Many of the most vulnerable young parents don’t want or think they need the help. Whilst, as professionals, you (mostly) can’t force it, the excuse of, ‘they don’t want help’ ect can be very dangerous in aiding the stigma that many are working to abolish. When you’re finding it hard to engage a young person it is often important to step back and go ‘back to basics’ that, you might skip past because of time constraints, for example. What life has this young person lead? Is testing boundaries being perceived as being difficult and not wanting help, consequently continuing this young parents socioeconomic pattern? Any person who doesn’t complete a developmental stage, such as learning boundaries, will often, subconsciously, repeat the same patterns again and again. In your role, is your perception of that person aiding stigma or can you see past it, even when you’re being pushed to your limits?

As a young mum, what key things do I think need implementation for best practice in today’s rapidly evolving modern world? Language spoken and body language when in a supportive role is highly important when initialising first and subsequent contact. I can tell, quite quickly, if someone is supporting me as a young mum who has to have intervention or as a mum who is receiving support and just happens to be young. The difference is huge. The first may conclude in me not feeling supported and ending up quite frustrated. This frustration, no matter how hard I try to put it to the back of my mind, then impacts on the children in my care meaning the support has been counterproductive. The second may result in me feeling understood and in turn my positivity, making a happier, more productive household for the rest of the day.

The importance of the way you, as a professional, present yourself, your attitude, openness and clear explanations cannot be under estimated. Again, going back to basics is fundamental as not everyone understands abbreviations, for example, that you use without thinking about it! Your knowledge is often secondary. Listen to that person. If you don’t know, tell them, ‘I don’t know but I will find out and let you know,’ and do follow it through! You cannot expect a young parent to understand their limitations and accept help if you don’t understand your limitations of knowledge and when you need to gain greater understanding to help that young parent. I believe a person in a supportive role knows two things. One, the person you are supporting is the expert of their own situation. Two, you and the young parent can never stop learning from each other.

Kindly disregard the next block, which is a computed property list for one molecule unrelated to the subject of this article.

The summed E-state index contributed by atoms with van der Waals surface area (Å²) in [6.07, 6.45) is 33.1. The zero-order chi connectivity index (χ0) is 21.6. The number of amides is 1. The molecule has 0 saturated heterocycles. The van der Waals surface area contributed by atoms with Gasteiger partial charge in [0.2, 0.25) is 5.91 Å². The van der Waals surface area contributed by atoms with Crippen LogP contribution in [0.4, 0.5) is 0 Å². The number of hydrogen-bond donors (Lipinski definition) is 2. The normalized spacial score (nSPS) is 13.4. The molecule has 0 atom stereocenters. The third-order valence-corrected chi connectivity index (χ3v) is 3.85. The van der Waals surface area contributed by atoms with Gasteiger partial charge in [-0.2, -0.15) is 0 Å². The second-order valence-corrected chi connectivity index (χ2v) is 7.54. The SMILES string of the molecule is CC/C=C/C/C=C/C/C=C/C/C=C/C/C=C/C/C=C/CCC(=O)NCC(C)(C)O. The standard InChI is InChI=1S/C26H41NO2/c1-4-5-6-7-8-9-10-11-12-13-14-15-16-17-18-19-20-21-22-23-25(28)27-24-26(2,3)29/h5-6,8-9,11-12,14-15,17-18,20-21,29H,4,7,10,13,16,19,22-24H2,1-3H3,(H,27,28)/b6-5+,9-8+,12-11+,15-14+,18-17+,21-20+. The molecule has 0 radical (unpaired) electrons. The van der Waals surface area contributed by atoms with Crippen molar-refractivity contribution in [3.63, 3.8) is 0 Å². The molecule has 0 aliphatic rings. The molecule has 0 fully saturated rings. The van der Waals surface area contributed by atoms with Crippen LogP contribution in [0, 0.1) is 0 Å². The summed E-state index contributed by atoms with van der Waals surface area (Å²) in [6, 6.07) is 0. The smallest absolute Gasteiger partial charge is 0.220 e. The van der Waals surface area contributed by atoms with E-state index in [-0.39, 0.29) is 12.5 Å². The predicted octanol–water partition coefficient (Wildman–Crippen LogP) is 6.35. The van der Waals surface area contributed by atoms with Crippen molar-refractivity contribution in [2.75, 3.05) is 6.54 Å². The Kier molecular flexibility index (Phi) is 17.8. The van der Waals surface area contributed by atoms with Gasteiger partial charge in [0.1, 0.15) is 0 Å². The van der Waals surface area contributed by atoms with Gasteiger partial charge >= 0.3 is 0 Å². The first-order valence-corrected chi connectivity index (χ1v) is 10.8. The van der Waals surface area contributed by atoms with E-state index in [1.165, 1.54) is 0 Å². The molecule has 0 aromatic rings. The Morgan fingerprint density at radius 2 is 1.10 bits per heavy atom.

I think supporting bodies also need to make the best they can of their continuity in care policies. Personally, during a five month period, my son has been assigned two different social workers. This can’t always be helped and support should be about moving along and being present in the ‘real world’ but do bear in mind that the people who are in need of support are often vulnerable people who can be adverse to change. If there needs to be a handover of support what could you do to aid the transition as smoothly as possible? A joint visit for handover? A telephone call update rather than an email? A face-to-face meeting rather than a phone call? Every little step forwards makes change and improves best practice and thus raises the standards for those you are handing over to.

I further think it’s important to understand where young people find their knowledge too, then to look at what you could also engage with to empower this young person. A lot of the people you come into contact with may not have a support network. These days, though, young people can access support through seach engines, Facebook, Twitter and watch TV a lot of the time through their phone or on smartphone apps. Texting is fast, easier and often cheaper and emails are accessed quicker than it takes to dial a number these days. At 3am support is found on Twitter #NightFeeds, through apps and Facebook. If I need to contact someone I text them in the evening, when I’ve finally sat down, as they will pick it up in the morning and I’m less likely to disturb them. A text or email fits into daily life even when the children are screaming and I don’t have time to make the call before the office shuts. If you can recognise and, actually embrace, that social media, apps and typing forms of communication are a good thing, then you will be benefitting your services. This is the way the world is now, if you don’t embrace it, I would go as far as to say that you are not fully satisfying your duty of care.

Young people have whole support networks spanning miles with overseas connections becoming the norm. There are great examples of support that have correct information such as a new app for young parents in pregnancy and through early stages of parenting that the charity Best Beginnings have made called Baby Buddy. Social media isn’t all about worst case scenarios, panicking parents with incorrect information that you have to reassure against anymore.